[Top][All Lists]

[Date Prev][Date Next][Thread Prev][Thread Next][Date Index][Thread Index]

[Social-discuss] The next step

From: Matt Lee
Subject: [Social-discuss] The next step
Date: Thu, 06 May 2010 15:20:57 -0400
User-agent: Mozilla/5.0 (X11; U; Linux i686 (x86_64); en-US; rv: Gecko/20100317 Thunderbird/3.0.4

## Thoughts on Facebook

This is meant as a design document, as well as a commentary on our views
for the future goal of creating a distributed, free social network. Part
of it is designed to answer questions about some of the existing work
that FooCorp has been involved with, and some ideas for where we should
head next, in order to achieve our goal.

### The problem

Monolithic social networking sites are, in our opinion, bad -- bad for
privacy, bad for user freedom, bad for autonomy. People ought to be able
to have better control over their private information, people ought to
be able to see how the software that uses their data works (and change
it) and people ought to be able to use social software to communicate
without the need for third-party services, hungry for advertising revenue.

Therefore, we believe a solution to these things has these three steps:

* Tools which are easy for the typical user to understand and control.

* Tools which are easy for novice programmers to comprehend and modify.

* Tools which are secure, yet easily installed and upgraded by novices.

We don't believe the answer to this problem exists in a product or
service, but rather in a collection of products and services, created by
the free software community, on top of existing free software platforms.
A free software solution would adhere to a simple, but common protocol,
allowing the very basic social networking archetypes to be expressed,
without hindering progress of development of other features or enhancements.

For some time now, we have been investigating free service development,
and understanding the desires for the creation of social software. These
are our conclusions:

* While most people want something browser based, a protocol needs to be
developed that permits desktop clients as well.

* The protocol should work over HTTP.

* The current state of low-cost web hosting makes PHP and MySQL the
clear contenders as the development platform of choice, much to the
chagrin of some.

* A testbed application needs to be created for people to see how the
protocol should function.

With that, we present our vision for GNU social.

### GNU social

GNU social is a project to create social software in the GNU project, as
part of the GNU operating system.

GNU social should not be a replacement for Facebook, and GNU social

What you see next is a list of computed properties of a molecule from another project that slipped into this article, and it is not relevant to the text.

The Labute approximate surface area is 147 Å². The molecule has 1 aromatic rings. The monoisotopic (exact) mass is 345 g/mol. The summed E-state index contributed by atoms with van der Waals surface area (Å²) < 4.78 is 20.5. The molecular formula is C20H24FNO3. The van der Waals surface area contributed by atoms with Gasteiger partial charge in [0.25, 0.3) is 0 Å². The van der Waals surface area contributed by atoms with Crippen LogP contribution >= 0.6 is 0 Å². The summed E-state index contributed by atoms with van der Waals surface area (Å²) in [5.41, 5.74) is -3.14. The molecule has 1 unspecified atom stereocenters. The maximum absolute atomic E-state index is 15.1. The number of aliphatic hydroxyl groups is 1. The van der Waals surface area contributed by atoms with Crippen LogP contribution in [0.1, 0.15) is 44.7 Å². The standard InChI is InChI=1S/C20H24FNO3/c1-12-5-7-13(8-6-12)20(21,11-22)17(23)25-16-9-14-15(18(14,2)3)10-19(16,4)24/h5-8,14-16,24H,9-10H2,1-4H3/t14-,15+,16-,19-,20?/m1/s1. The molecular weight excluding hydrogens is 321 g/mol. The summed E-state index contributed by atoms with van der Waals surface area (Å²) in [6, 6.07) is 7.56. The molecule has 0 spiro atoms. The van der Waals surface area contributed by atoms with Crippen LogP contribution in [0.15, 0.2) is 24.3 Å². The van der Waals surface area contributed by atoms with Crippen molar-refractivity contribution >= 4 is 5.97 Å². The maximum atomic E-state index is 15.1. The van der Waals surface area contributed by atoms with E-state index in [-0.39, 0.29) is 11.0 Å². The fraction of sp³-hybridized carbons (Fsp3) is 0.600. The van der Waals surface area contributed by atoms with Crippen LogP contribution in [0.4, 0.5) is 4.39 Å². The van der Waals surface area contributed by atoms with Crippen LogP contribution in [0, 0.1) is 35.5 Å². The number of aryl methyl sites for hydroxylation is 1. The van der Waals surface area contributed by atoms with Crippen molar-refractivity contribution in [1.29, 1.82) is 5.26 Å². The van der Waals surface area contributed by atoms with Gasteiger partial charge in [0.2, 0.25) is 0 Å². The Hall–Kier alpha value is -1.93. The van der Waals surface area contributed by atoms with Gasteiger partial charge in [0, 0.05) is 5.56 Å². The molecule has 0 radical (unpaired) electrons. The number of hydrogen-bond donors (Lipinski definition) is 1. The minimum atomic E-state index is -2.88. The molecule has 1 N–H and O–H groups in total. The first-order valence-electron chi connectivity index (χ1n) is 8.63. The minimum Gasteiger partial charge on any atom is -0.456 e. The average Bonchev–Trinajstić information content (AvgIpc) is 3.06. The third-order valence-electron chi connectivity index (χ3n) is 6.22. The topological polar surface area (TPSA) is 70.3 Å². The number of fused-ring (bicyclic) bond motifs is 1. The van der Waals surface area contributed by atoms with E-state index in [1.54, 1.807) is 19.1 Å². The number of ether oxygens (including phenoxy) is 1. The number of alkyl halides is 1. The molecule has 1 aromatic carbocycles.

should not be in the business of creating user facing software.

There are plenty of smart people who are already building cool
autonomous projects, like StatusNet, which took microblogging to the
next level, Filmaster, providing a highly polished social reviewing
site, and our own GNU FM project that thanks to the efforts of some
other smart folks, powers, our free music service. In addition,
there are numerous upcoming projects, all hoping to shine through with
their own solution for the decentralized social networking problem, the
latest of which Diaspora, appears to be making great waves of progress
of its own.

Instead, we propose GNU social as something different to all these
projects, and something common to them all as well. GNU social should
instead lead on the creation of the glue that ties these projects
together, as well as a simple, functional example of a basic social
networking site, intended as a demonstration and proof of concept, not a
contender in its own right.

The initial work of the GNU social project should therefore be the
development of a simple social networking protocol, agreed on by the
other players in this space, simultaneously with the creation of the
proof of concept, followed by sustained advocacy of the GNU social
concept to other free software projects, and the creation of new social
tools, both browser and desktop clients.

What does the protocol look like? We'll be working with some of the best
people out there in the free software and social web communities to
bring you that answer.

Thanks for reading,

Rob Myers and Matt Lee
Chief Paradigm Officers
May 6th 2010


Attachment: signature.asc
Description: OpenPGP digital signature

reply via email to

[Prev in Thread] Current Thread [Next in Thread]